YourKit Profiler £364
6th Jul 2006 | 23:00
Avoid program bottlenecks with YourKit Profiler
Decent developers wants the best performance from their code. Performance becomes crucial under the .NET Framework, because you're arguably starting off at a performance disadvantage relative to native code. The bottom line is that every serious developer should have a good profiling tool, such as YourKit Profiler for .NET. Yes, it's a naff company name, but its English is probably better than your Russian.
YourKit Profiler is a remarkable tool, not least because it's written almost entirely in Java. Aimed at .NET 2.0 development, the profiler integrates into VS.NET 2005, but can also run stand-alone. Once you specify a .NET executable and start profiling, you'll see a real-time display of CPU and memory usage. Another tab shows time spent in the garbage collector, how many collections have taken place recently, and more.
From here, you can force a garbage collection to take place to watch the effect on performance. Other tabs provide info on the number of running threads and the number of classes loaded. It's fun to try this with Lutz Roeder's Reflector utility - watch the CPU use go through the roof as you start browsing a new assembly...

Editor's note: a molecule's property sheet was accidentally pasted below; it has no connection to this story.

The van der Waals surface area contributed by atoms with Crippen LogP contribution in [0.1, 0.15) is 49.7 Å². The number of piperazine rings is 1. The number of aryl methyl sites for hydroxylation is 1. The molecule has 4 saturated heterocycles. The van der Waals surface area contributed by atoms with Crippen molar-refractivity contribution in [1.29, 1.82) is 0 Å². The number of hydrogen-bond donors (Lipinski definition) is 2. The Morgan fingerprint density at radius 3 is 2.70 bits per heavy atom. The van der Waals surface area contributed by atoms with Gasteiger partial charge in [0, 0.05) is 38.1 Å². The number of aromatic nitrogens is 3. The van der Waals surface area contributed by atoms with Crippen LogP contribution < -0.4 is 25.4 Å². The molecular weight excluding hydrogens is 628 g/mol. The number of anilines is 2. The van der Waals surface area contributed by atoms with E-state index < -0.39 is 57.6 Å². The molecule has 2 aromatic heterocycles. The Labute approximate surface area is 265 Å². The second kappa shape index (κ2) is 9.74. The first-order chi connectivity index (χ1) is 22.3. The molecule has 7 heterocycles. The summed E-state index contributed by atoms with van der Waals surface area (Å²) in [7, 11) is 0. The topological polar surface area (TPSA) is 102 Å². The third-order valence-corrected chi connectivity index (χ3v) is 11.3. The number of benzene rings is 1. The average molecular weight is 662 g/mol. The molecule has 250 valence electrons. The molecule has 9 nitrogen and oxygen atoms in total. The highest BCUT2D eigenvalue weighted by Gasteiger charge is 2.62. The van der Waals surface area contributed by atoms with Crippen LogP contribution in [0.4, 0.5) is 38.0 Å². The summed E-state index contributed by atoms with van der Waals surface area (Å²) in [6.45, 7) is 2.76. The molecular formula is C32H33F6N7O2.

For more detailed info, the profiler allows you to take a snapshot of the running process; this is automatically saved and can be subsequently reopened for comparative purposes. Within the snapshot, you can view a hotspot listing, showing the methods where the application spent most of its time. You can also see a call tree - either merged or arranged by individual thread - and view back traces of individual methods showing where they were called from.
The ability to 'deobfuscate' a masked application is particularly useful. This works with the popular Dotfuscator .NET utility , as long as you pass the obfuscator's log file to the profiler. The advantage is that you can work with the same obfuscated executable that you supply to customers.
Online help is excellent, while pop-up hints help familiarise you with the user interface. Dave Jewell